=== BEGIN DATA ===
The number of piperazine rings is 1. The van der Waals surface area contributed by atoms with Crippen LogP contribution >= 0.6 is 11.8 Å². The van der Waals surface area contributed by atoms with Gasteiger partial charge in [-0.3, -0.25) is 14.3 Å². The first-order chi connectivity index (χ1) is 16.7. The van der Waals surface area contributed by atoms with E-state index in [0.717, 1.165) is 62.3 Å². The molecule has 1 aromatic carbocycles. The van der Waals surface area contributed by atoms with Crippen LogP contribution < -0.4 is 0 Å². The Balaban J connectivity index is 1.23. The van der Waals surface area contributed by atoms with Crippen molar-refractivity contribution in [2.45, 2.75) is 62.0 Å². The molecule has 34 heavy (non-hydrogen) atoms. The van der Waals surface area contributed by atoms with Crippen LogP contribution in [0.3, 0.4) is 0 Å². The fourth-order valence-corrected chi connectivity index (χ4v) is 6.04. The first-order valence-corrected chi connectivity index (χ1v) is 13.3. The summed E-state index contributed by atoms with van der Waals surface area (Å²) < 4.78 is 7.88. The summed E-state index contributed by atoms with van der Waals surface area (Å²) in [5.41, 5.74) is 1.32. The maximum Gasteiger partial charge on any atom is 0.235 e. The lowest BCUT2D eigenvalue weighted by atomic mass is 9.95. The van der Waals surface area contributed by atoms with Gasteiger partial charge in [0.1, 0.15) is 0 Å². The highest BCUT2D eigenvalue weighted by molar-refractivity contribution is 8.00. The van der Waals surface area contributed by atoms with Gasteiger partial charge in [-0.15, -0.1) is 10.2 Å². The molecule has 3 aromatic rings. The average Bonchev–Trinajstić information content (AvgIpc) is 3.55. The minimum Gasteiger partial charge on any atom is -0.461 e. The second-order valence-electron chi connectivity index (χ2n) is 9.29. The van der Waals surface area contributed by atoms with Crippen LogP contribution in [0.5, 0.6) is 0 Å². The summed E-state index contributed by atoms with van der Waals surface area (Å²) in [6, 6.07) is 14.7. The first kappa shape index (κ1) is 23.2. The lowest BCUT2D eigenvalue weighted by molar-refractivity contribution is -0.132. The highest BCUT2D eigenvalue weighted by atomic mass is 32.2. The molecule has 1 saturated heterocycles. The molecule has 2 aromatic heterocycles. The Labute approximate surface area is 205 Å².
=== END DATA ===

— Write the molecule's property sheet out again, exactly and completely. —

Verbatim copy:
The number of piperazine rings is 1. The van der Waals surface area contributed by atoms with Crippen LogP contribution >= 0.6 is 11.8 Å². The van der Waals surface area contributed by atoms with Gasteiger partial charge in [-0.3, -0.25) is 14.3 Å². The first-order chi connectivity index (χ1) is 16.7. The van der Waals surface area contributed by atoms with E-state index in [0.717, 1.165) is 62.3 Å². The molecule has 1 aromatic carbocycles. The van der Waals surface area contributed by atoms with Crippen LogP contribution < -0.4 is 0 Å². The Balaban J connectivity index is 1.23. The van der Waals surface area contributed by atoms with Crippen molar-refractivity contribution in [2.45, 2.75) is 62.0 Å². The molecule has 34 heavy (non-hydrogen) atoms. The van der Waals surface area contributed by atoms with Crippen LogP contribution in [0.3, 0.4) is 0 Å². The fourth-order valence-corrected chi connectivity index (χ4v) is 6.04. The first-order valence-corrected chi connectivity index (χ1v) is 13.3. The summed E-state index contributed by atoms with van der Waals surface area (Å²) < 4.78 is 7.88. The summed E-state index contributed by atoms with van der Waals surface area (Å²) in [5.41, 5.74) is 1.32. The maximum Gasteiger partial charge on any atom is 0.235 e. The lowest BCUT2D eigenvalue weighted by atomic mass is 9.95. The van der Waals surface area contributed by atoms with Gasteiger partial charge in [0.1, 0.15) is 0 Å². The highest BCUT2D eigenvalue weighted by molar-refractivity contribution is 8.00. The van der Waals surface area contributed by atoms with Gasteiger partial charge in [-0.15, -0.1) is 10.2 Å². The molecule has 3 aromatic rings. The average Bonchev–Trinajstić information content (AvgIpc) is 3.55. The minimum Gasteiger partial charge on any atom is -0.461 e. The second-order valence-electron chi connectivity index (χ2n) is 9.29. The van der Waals surface area contributed by atoms with Crippen LogP contribution in [0.5, 0.6) is 0 Å². The summed E-state index contributed by atoms with van der Waals surface area (Å²) in [6, 6.07) is 14.7. The first kappa shape index (κ1) is 23.2. The lowest BCUT2D eigenvalue weighted by molar-refractivity contribution is -0.132. The highest BCUT2D eigenvalue weighted by atomic mass is 32.2. The molecule has 1 saturated heterocycles. The molecule has 2 aromatic heterocycles. The Labute approximate surface area is 205 Å².